Other interviewees include Dr. Paul Martin MBBS, FANZCA, an anaesthetist with considerable experience of trauma victims in the operating theatre, and also a passionate cycling advocate and Kathy Francis who found herself arrested and imprisoned when six months pregnant for failing to pay her helmet fines in Victoria.
Our politicians and a disturbing number of state transport “experts” continue to ignore or misrepresent the data – the scientific equivalent according to Dr. Martin of “putting their fingers in their ears and saying la la la we can’t hear you”. The time for reform is well overdue. Geoff’s film is a call to action for anyone interested in promoting public health through active transport. 

For further information on Freestyle Cyclists Inc and the film; 

Alan Todd - president Freestyle Cyclists Inc 0400 502 325
Geoff McLeod – filmmaker 0438 808 345

Visit us at www.freestylecyclists.org 


- A look through the eyes of someone riding a bike.



  • 1300km of Bicycle Facilities
  • Highest spending capital city in the country on bicycle infrastructure
  • Has a cycling membership organisation that has regular meetings with the council.
  • Has largely excellent weather and a largely flat enough terrain to get people where they want to go.
  • World Class Segregated Bikeways
  • Delivery of more than 100 bikeway projects over the last 4 years.

By all the information we get from “Team Quirk”, you could be forgiven for believing Brisbane is a cycling Mecca.

It should be.

And yet… It most certainly is not.

Before I dive into the numbers and some background, I am going to posit my theory of what underpins the failures and THIS and previous governments local and state to some degree.

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7 News Sydney received information from the NSW RMS that the number of people riding bicycles is down at three key entry points in the City of Sydney. Rudy, one of our NSW directors and also a bicycle commuter in Sydney, was interviewed on this.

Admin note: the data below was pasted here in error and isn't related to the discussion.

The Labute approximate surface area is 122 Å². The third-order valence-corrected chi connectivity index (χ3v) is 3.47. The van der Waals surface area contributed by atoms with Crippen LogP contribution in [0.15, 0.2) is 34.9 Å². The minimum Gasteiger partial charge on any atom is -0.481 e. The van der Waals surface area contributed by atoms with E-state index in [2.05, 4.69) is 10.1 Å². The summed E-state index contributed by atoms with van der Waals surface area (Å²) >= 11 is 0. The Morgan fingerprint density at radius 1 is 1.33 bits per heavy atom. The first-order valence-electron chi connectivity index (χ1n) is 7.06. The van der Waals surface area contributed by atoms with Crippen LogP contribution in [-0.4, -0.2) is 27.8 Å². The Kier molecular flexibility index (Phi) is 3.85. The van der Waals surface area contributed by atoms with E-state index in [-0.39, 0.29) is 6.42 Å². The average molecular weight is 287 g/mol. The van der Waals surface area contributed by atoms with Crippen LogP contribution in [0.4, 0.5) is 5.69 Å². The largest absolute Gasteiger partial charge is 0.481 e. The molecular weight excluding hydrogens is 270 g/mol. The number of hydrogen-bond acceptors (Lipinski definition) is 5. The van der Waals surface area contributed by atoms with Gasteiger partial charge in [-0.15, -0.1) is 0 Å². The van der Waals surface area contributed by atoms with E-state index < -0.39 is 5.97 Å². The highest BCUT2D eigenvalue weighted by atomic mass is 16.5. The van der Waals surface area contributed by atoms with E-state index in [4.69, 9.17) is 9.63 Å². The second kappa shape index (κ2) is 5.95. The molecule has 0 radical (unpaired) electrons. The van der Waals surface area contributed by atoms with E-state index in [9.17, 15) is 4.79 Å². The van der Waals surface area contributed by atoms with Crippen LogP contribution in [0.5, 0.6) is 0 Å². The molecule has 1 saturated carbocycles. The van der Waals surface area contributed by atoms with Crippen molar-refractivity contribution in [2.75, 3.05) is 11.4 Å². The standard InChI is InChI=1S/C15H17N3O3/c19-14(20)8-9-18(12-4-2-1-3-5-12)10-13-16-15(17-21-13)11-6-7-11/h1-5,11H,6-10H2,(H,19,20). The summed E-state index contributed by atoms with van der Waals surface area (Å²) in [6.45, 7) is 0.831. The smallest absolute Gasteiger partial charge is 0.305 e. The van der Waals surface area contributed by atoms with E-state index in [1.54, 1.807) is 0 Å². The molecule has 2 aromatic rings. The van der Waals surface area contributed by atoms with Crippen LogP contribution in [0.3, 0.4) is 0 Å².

His thoughts can be summarized by saying that he believes the City of Sydney is doing a great job in establishing bicycle riding as a practical commuting option, but that their efforts are hampered by the state government, headed by the Road Minister Duncan Gay, who is not using evidence-based policies (See section “In the name of safety”) when dealing with bicycle riding matters. Below is the 7 News story, followed by his thoughts.

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Close pass on 70km/h stretch of road, but the police have blamed the cyclist for veering into the path of the ute.

Firstly, the driver of the ute has spoken to Craig and apoligised, the company has followed up with the driver. Please do not contact the driver or the company in this story, this is about the lack of follow up from the police on a very serious issue.

The name of the Sargeant has been removed, Craig chose to leave his details in this. 


A video clip was put on YouTube (http://youtu.be/iH1eJH_YIeg) and a link was given to the police to follow up an allegation of a close pass. The email back to Craig is here: